For my birthday several years back, my family bought me a leather flight jacket from U.S.Wings that was made from the same roll of leather that created the leather jacket for Harrison Ford in Indiana Jones and the Kingdom of the Crystal Skull. I have put that jacket through absolute hell. It’s been drug in the dirt, pelted with rain, snow, ice, and had just about every kind of living creature crawling on it. It has been to the top of mountains and touched the breath of foreign countries. It has seen 30,000 miles of torture from a motorcycle. I said to my family just the other day that the jacket was just now starting to get the look of “character” that I like. In another 15 years, it should look just about right. Indiana Jones is known for his period style hat, his beat up leather jacket and his whip. Many of those things are part of my personal attire as they are of many science lovers coming out of the 1980’s who found magic and hope in Indiana Jones. Indiana Jones for millions has set the bar high for not only what we expect in our movies, but also in what we expect out of ourselves.

People often wonder how I have done and survived many of the things I have, and why I am not content to just drift off into the sunset on a sail boat. Well, I spent a lot of time watching Indiana Jones and raising my family on those films, and it just wouldn’t be right if I didn’t give them the closest thing in reality to that dynamic character. The magic of Indiana Jones is in saying “yes” to life, to not allowing convention to rule the day. If Indiana Jones is anything, he is probably the most tenacious character ever to appear in film, and he is a survivor to such an extent that not even a nuclear blast can stop him. He’s not a superhero from some other planet, or a multi millionaire who can afford to build the machines of his dreams to combat crime. Indiana Jones is just an ordinary man with an extraordinary sense of wonder and hope, which has never learned the word can’t, and that is why fans will flock to the Indiana Jones booth at COMIC CON and take pictures of themselves next to the live snake exhibit. They’ll do it because there’s a little bit of Indiana Jones in each of them, thanks to George Lucas who decided to make his kind of movie from the front of the social train while the rest of society watched from the back.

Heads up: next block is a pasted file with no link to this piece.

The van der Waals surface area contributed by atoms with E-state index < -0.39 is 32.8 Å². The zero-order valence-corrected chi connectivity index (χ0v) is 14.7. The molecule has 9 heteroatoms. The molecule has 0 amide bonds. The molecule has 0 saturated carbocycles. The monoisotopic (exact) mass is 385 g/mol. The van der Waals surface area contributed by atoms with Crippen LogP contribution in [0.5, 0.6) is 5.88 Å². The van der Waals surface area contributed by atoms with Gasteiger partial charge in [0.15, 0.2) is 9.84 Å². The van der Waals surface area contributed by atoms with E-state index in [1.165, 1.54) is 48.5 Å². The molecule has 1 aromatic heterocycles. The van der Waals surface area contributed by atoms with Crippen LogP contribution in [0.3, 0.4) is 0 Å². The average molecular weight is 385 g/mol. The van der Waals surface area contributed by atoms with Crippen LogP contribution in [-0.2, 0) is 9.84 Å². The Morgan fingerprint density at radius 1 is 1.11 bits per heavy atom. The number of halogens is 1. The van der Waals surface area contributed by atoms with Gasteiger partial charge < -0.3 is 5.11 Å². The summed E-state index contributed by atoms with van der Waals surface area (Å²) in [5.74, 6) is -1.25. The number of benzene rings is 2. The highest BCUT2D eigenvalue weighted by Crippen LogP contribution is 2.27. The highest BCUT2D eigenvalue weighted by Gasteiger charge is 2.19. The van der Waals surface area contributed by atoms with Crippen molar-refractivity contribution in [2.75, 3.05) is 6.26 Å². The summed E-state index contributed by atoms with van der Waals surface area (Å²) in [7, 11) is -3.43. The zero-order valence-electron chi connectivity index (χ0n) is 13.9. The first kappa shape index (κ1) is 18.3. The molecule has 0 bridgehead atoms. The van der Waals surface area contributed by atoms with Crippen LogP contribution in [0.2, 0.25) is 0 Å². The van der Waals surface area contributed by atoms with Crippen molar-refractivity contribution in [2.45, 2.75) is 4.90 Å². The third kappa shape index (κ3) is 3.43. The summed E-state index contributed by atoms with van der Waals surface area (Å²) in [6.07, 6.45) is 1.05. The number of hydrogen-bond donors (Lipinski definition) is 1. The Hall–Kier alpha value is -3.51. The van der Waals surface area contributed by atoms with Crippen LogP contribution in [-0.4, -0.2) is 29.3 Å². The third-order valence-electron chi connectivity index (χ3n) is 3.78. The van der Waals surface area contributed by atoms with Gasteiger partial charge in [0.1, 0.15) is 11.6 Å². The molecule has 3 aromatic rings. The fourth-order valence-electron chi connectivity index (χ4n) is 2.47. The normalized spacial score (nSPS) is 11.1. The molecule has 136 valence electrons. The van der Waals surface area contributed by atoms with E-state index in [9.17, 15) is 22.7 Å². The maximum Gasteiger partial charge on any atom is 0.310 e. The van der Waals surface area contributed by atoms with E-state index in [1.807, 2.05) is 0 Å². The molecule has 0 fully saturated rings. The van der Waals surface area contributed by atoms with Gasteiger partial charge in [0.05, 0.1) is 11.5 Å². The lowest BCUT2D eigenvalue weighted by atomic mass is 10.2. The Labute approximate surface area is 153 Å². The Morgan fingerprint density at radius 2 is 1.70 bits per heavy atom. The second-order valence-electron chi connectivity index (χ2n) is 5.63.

Yes, I will buy the new Blu-Ray set of the Indiana Jones films. I have a grandchild coming and I can promise that his first images, his first sounds, his very first impressions will be of Indiana Jones punching a bunch of maniacal Thuggee in the face from Indiana Jones and the Temple of Doom. My grandchild has a lot to learn from me, and to prepare his mind for what his life will be like, he had better start thinking the way Indiana Jones does—that nothing is impossible, that life is a never-ending adventure, and even when the worst that can possibly happen happens—there is always a way out so long as your mind can dream and adapt.


This is what people are saying about my new book–Tail of the Dragon

Just finished the book and am sweating profusely. Wow, what a ride !!!  Fasten your seat belts for one of the most thrilling rides ever in print.

Visit the NEW Tail of the Dragon WEBSITE!  CLICK HERE!

Rich Hoffman!/overmanwarrior

Kali Ma Will Rule the World: Why the labor unions are by definition THUGS

Do you know where the word “THUG” comes from? It’s the slang term given to the Thuggee criminal fraternity of Hindu thieves dating from the 17th century and going into the early 20th century. The Thuggee were a cult of maniacs engaged in mass murder. The modus operandi was to join a caravan and become accepted as bona-fide travelers themselves. The thugs would need to delay any attack until their fellow travelers had dropped the initial wariness of the newcomers and had been lulled into a false sense of security gaining their trust. Once the travelers had allowed the Thugs to join them and disperse amongst them—a task which might sometimes, depending on the size of the target group, require accompaniment for hundreds of miles—the Thugs would wait for a suitable place and time before killing and robbing them. (Source )